Examine walls, floors, doors, staircases, and windows to make sure that the building is not in danger of collapsing. Inspect foundations for cracks or other damage. Cracks and damage to a foundation can render a building uninhabitable. When surveying your home, watch for loose plaster, drywall, and ceilings that could fall.
Look for fire hazards. There may be broken or leaking gas lines, flooded electrical circuits, or submerged furnaces or electrical appliances. Flammable or explosive materials may travel from upstream. Fire is the most frequent hazard following floods. Check for gas leaks. If you smell natural gas or hear a blowing or hissing noise, open a window and quickly leave the building. Turn off the gas at the outside main valve if you can and call the gas company from a neighbor's home. If you turn off the gas for any reason, a professional must turn it back on.
Look for electrical system damage. If you see sparks or broken or frayed wires, or if you smell burning insulation, turn off the electricity at the main fuse box or circuit breaker. If you have to step in water to get to the fuse box or circuit breaker, call an electrician first for advice. Electrical equipment should be checked and dried before being returned to service.
Check for sewage and waterline damage. If you suspect sewage lines are damaged, avoid using the toilets and call a plumber. If water pipes are damaged, contact the water company and avoid using water from the tap. You can obtain safe water from undamaged water heaters or by melting ice cubes.
Throw away food that has come in contact with flood waters. Some canned foods may be salvageable. If the cans are dented or damaged, throw them away. Food contaminated by flood waters can cause severe infections. If water is of questionable purity, treat it before you drink, cook or bathe with it. If in doubt, call your local public health authority or water provider. Ill health effects often occur when people drink water contaminated with bacteria and germs.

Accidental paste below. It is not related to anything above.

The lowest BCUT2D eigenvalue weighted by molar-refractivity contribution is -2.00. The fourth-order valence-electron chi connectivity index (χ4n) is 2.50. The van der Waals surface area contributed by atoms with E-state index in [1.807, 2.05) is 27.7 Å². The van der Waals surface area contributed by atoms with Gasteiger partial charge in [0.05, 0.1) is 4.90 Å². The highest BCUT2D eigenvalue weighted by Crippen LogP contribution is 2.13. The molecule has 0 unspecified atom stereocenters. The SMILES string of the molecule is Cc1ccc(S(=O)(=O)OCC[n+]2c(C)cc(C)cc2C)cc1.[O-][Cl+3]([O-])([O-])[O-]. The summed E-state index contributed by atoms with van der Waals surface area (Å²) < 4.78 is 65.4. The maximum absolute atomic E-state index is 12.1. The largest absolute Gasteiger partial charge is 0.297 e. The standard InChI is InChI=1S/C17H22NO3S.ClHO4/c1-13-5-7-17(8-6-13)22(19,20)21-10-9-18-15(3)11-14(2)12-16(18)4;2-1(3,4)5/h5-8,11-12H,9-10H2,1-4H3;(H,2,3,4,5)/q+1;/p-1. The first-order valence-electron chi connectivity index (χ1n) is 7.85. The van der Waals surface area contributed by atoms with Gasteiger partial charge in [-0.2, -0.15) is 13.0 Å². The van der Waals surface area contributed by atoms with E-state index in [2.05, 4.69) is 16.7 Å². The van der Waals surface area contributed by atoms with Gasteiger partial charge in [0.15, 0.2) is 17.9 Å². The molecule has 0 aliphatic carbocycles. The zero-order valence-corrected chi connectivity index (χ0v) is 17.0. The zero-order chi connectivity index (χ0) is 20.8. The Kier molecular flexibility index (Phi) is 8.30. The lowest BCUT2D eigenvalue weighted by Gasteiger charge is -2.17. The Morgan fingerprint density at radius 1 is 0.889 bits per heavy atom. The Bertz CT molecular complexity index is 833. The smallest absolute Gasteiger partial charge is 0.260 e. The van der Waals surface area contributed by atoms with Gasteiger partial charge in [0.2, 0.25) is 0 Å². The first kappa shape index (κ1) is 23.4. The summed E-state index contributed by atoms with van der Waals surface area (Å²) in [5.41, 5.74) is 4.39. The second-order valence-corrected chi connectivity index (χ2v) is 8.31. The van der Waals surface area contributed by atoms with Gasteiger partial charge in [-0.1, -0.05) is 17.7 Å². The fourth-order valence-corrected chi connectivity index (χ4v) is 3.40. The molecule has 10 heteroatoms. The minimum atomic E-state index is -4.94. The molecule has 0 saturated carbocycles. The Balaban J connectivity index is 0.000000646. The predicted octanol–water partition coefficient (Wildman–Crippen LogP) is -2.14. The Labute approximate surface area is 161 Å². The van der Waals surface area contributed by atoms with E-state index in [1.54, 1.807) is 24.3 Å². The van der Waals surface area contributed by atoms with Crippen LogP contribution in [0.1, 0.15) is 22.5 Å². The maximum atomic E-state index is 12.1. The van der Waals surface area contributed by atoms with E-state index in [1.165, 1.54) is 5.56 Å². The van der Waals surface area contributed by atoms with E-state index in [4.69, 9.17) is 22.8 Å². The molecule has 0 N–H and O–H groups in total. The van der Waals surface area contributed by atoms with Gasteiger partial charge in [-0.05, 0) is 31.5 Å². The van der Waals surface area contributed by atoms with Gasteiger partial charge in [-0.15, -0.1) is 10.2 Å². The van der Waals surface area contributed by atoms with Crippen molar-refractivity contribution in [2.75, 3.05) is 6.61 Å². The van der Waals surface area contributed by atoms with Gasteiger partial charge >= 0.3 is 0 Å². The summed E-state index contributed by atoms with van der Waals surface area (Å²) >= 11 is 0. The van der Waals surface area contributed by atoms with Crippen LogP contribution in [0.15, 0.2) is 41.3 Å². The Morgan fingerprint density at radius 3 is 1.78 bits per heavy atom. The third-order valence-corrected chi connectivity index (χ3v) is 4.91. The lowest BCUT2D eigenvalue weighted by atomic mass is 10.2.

Pump out flooded basements gradually (about one-third of the water per day) to avoid structural damage. If the water is pumped completely in a short period of time, pressure from water-saturated soil on the outside could cause basement walls to collapse. Service damaged septic tanks, cesspools, pits, and leaching systems as soon as possible. Damaged sewage systems are health hazards.
Here are some utility service contact numbers for the City of Los Angeles:
Electric: (800) DIAL-DWP
Of course, whenever you need live personal assistance for any City of Los Angeles non-emergency public service, you can always call 311. To learn more about our 311 system: http://www.lafd.org/311.htm
Don't forget to take pictures of any building or contents damage for insurance claims. Here are those Insurance Company information hotlines I promised earlier:
21st Century: 800-322-8200
Please know that the men and women of the LAFD will be there when you need them. Rain or shine, prompt and capable emergency help is but a single 911 call away!